Tick Quotes (9 quotes)
But however secure and well-regulated civilized life may become, bacteria, Protozoa, viruses, infected fleas, lice, ticks, mosquitoes, and bedbugs will always lurk in the shadows ready to pounce when neglect, poverty, famine, or war lets down the defenses.
In a way, cancer is so simple and so natural. The older you get, this is just one of the things that happens as the clock ticks.
Lice, ticks, mosquitoes and bedbugs will always lurk in the shadows when neglect, poverty, famine or war lets down the defenses.
Neither you nor I nor anybody else knows what makes a mathematician tick. It is not a question of cleverness. I know many mathematicians who are far abler than I am, but they have not been so lucky. An illustration may be given by considering two miners. One may be an expert geologist, but he does not find the golden nuggets that the ignorant miner does.
Taking a very gloomy view of the future of the human race, let us suppose that it can only expect to survive for two thousand millions years longer, a period about equal to the past age of the earth. Then, regarded as a being destined to live for three-score years and ten, humanity although it has been born in a house seventy years old, is itself only three days old. But only in the last few minutes has it become conscious that the whole world does not centre round its cradle and its trappings, and only in the last few ticks of the clock has any adequate conception of the size of the external world dawned upon it. For our clock does not tick seconds, but years; its minutes are the lives of men.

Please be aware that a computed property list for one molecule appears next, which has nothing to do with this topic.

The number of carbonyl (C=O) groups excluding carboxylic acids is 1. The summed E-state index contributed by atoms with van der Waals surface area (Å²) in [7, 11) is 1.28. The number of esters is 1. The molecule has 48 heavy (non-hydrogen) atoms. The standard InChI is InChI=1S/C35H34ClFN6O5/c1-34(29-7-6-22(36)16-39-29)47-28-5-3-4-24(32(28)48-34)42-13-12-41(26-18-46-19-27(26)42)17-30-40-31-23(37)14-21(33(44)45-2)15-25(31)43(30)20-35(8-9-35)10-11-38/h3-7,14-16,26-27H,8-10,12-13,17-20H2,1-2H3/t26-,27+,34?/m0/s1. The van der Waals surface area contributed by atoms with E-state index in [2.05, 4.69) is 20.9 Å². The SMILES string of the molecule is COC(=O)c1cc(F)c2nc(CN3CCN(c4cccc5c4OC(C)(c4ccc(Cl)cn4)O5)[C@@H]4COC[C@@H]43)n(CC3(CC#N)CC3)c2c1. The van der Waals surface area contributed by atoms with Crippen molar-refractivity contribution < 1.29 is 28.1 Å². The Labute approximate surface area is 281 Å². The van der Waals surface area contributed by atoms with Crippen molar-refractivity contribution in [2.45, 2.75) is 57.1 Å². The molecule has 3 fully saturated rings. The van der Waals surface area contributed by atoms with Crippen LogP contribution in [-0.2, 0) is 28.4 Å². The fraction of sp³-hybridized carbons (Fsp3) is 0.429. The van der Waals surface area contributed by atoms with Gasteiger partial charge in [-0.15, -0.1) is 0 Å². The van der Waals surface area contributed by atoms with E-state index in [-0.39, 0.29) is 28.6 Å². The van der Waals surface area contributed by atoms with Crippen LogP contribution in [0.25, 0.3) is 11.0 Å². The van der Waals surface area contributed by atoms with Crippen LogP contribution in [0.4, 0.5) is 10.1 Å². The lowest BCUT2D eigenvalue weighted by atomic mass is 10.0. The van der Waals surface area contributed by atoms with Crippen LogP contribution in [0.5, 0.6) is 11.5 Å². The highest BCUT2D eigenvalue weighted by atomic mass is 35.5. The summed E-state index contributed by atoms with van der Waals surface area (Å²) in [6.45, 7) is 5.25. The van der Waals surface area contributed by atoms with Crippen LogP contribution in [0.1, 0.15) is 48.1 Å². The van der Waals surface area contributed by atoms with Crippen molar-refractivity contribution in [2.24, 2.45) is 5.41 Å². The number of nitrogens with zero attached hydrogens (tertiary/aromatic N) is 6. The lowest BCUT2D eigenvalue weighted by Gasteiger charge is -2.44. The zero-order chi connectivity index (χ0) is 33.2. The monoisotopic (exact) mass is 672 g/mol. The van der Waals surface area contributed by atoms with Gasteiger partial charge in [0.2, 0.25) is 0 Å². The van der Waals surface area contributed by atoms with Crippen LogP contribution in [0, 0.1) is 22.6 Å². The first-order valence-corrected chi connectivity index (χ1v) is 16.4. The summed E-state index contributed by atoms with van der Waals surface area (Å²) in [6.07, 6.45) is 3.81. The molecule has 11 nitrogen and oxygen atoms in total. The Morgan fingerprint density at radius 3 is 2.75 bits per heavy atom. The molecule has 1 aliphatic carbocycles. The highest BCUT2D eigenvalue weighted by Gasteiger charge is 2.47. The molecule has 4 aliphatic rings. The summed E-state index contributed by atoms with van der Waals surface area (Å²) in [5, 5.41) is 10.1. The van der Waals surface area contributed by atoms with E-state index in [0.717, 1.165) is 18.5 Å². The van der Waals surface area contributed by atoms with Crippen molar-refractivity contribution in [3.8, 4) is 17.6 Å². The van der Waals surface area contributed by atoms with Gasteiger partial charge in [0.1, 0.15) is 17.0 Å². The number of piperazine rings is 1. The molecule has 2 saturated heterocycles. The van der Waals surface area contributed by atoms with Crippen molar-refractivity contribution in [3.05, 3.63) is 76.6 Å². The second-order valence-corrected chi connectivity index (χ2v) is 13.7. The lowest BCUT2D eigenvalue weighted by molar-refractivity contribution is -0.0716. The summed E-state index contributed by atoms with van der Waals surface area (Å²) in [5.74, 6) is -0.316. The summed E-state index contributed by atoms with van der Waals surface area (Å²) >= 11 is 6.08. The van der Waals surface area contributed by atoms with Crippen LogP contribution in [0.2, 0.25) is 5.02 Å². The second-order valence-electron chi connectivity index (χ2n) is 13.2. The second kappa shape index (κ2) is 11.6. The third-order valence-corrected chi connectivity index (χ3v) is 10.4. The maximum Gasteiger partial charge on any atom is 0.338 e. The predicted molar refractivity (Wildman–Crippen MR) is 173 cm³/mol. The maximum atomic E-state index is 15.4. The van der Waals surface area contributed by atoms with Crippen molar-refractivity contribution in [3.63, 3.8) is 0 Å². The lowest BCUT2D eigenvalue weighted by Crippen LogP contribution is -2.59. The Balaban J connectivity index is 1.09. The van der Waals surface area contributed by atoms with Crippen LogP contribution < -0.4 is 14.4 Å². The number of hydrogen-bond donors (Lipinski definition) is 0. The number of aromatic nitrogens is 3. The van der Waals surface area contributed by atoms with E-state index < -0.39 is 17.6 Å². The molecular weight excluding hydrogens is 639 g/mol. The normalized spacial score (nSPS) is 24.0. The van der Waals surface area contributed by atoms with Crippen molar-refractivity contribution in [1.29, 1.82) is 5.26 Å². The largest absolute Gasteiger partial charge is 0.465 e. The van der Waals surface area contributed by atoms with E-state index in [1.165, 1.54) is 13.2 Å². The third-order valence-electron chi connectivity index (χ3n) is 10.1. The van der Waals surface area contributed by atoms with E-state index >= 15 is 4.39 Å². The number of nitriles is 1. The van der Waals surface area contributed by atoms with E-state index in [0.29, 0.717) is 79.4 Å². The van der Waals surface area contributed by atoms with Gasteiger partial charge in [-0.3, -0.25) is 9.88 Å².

The human race, whose intelligence dates back only a single tick of the astronomical clock, could hardly hope to understand so soon what it all means.
To the Victorian scientist, science was the pursuit of truth about Nature. In imagination, each new truth discovered could be ticked off on a list kept perhaps in a celestial planning office, so reducing by one the total number of truths to be discovered. But the practising scientist now knows that he is dealing with a living, growing thing. His task is never done.
We starve the rats, creosote the ticks, swat the flies, step on the cockroaches and poison the scales. Yet when these pests appear in human form we go paralytic.
While the nature of Texas fever is by no means made clear as yet, we are able to affirm that ticks can produce it. Whether the disease can be transmitted by any other agency must be decided by future investigations. Meanwhile the evidence accumulated thus far seems to favor very strongly the dictum: No ticks, no Texas fever.